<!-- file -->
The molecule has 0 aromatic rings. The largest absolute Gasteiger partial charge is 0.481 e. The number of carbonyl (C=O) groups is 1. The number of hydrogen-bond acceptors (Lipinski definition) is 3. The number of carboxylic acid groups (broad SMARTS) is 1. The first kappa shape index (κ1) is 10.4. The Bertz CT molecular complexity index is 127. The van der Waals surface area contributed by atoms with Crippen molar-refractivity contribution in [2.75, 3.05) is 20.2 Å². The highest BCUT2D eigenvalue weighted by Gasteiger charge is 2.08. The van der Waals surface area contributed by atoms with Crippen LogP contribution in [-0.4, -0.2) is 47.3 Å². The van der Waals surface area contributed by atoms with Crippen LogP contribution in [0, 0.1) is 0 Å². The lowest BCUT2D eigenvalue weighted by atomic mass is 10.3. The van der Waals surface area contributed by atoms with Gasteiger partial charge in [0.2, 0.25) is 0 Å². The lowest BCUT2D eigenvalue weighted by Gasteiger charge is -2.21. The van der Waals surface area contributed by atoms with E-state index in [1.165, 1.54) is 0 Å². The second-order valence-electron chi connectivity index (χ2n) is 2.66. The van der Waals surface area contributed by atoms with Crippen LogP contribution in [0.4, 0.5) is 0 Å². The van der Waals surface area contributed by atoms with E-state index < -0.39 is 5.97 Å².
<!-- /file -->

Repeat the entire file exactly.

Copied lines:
The molecule has 0 aromatic rings. The largest absolute Gasteiger partial charge is 0.481 e. The number of carbonyl (C=O) groups is 1. The number of hydrogen-bond acceptors (Lipinski definition) is 3. The number of carboxylic acid groups (broad SMARTS) is 1. The first kappa shape index (κ1) is 10.4. The Bertz CT molecular complexity index is 127. The van der Waals surface area contributed by atoms with Crippen molar-refractivity contribution in [2.75, 3.05) is 20.2 Å². The highest BCUT2D eigenvalue weighted by Gasteiger charge is 2.08. The van der Waals surface area contributed by atoms with Crippen LogP contribution in [-0.4, -0.2) is 47.3 Å². The van der Waals surface area contributed by atoms with Crippen LogP contribution in [0, 0.1) is 0 Å². The lowest BCUT2D eigenvalue weighted by atomic mass is 10.3. The van der Waals surface area contributed by atoms with Gasteiger partial charge in [0.2, 0.25) is 0 Å². The lowest BCUT2D eigenvalue weighted by Gasteiger charge is -2.21. The van der Waals surface area contributed by atoms with E-state index in [1.165, 1.54) is 0 Å². The second-order valence-electron chi connectivity index (χ2n) is 2.66. The van der Waals surface area contributed by atoms with Crippen LogP contribution in [0.4, 0.5) is 0 Å². The van der Waals surface area contributed by atoms with E-state index < -0.39 is 5.97 Å².